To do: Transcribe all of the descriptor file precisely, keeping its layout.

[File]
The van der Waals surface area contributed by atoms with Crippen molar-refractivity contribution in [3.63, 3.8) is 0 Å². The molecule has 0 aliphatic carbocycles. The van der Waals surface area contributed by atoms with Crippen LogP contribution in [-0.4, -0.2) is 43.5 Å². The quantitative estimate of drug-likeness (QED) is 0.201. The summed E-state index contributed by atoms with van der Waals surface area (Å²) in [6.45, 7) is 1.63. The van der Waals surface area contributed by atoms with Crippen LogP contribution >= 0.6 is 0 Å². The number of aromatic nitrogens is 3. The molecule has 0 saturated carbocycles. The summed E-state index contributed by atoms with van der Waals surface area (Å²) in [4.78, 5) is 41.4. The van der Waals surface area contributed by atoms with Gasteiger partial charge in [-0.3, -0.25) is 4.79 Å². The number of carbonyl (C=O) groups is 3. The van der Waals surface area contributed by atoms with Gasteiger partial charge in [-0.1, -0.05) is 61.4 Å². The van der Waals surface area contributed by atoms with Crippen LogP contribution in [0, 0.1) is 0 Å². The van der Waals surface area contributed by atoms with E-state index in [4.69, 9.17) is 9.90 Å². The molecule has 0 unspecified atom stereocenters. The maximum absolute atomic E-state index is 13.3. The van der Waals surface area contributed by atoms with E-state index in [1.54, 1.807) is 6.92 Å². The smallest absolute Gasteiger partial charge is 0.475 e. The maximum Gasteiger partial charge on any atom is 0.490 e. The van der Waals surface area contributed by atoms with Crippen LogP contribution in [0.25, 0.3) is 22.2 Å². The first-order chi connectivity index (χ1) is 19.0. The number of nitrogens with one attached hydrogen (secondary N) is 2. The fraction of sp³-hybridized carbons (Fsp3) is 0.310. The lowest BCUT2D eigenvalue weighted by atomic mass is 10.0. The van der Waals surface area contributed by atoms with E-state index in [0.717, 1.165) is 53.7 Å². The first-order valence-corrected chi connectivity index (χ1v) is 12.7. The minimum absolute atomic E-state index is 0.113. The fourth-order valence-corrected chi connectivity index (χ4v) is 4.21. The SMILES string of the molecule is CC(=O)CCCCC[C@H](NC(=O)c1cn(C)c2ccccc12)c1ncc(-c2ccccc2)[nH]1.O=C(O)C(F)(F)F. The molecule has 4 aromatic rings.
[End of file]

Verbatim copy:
The van der Waals surface area contributed by atoms with Crippen molar-refractivity contribution in [3.63, 3.8) is 0 Å². The molecule has 0 aliphatic carbocycles. The van der Waals surface area contributed by atoms with Crippen LogP contribution in [-0.4, -0.2) is 43.5 Å². The quantitative estimate of drug-likeness (QED) is 0.201. The summed E-state index contributed by atoms with van der Waals surface area (Å²) in [6.45, 7) is 1.63. The van der Waals surface area contributed by atoms with Crippen LogP contribution >= 0.6 is 0 Å². The number of aromatic nitrogens is 3. The molecule has 0 saturated carbocycles. The summed E-state index contributed by atoms with van der Waals surface area (Å²) in [4.78, 5) is 41.4. The van der Waals surface area contributed by atoms with Gasteiger partial charge in [-0.3, -0.25) is 4.79 Å². The number of carbonyl (C=O) groups is 3. The van der Waals surface area contributed by atoms with Gasteiger partial charge in [-0.1, -0.05) is 61.4 Å². The van der Waals surface area contributed by atoms with Crippen LogP contribution in [0, 0.1) is 0 Å². The van der Waals surface area contributed by atoms with E-state index in [4.69, 9.17) is 9.90 Å². The molecule has 0 unspecified atom stereocenters. The maximum absolute atomic E-state index is 13.3. The van der Waals surface area contributed by atoms with E-state index in [1.54, 1.807) is 6.92 Å². The smallest absolute Gasteiger partial charge is 0.475 e. The maximum Gasteiger partial charge on any atom is 0.490 e. The van der Waals surface area contributed by atoms with Crippen LogP contribution in [0.25, 0.3) is 22.2 Å². The first-order chi connectivity index (χ1) is 19.0. The number of nitrogens with one attached hydrogen (secondary N) is 2. The fraction of sp³-hybridized carbons (Fsp3) is 0.310. The lowest BCUT2D eigenvalue weighted by atomic mass is 10.0. The van der Waals surface area contributed by atoms with E-state index in [0.717, 1.165) is 53.7 Å². The first-order valence-corrected chi connectivity index (χ1v) is 12.7. The minimum absolute atomic E-state index is 0.113. The fourth-order valence-corrected chi connectivity index (χ4v) is 4.21. The SMILES string of the molecule is CC(=O)CCCCC[C@H](NC(=O)c1cn(C)c2ccccc12)c1ncc(-c2ccccc2)[nH]1.O=C(O)C(F)(F)F. The molecule has 4 aromatic rings.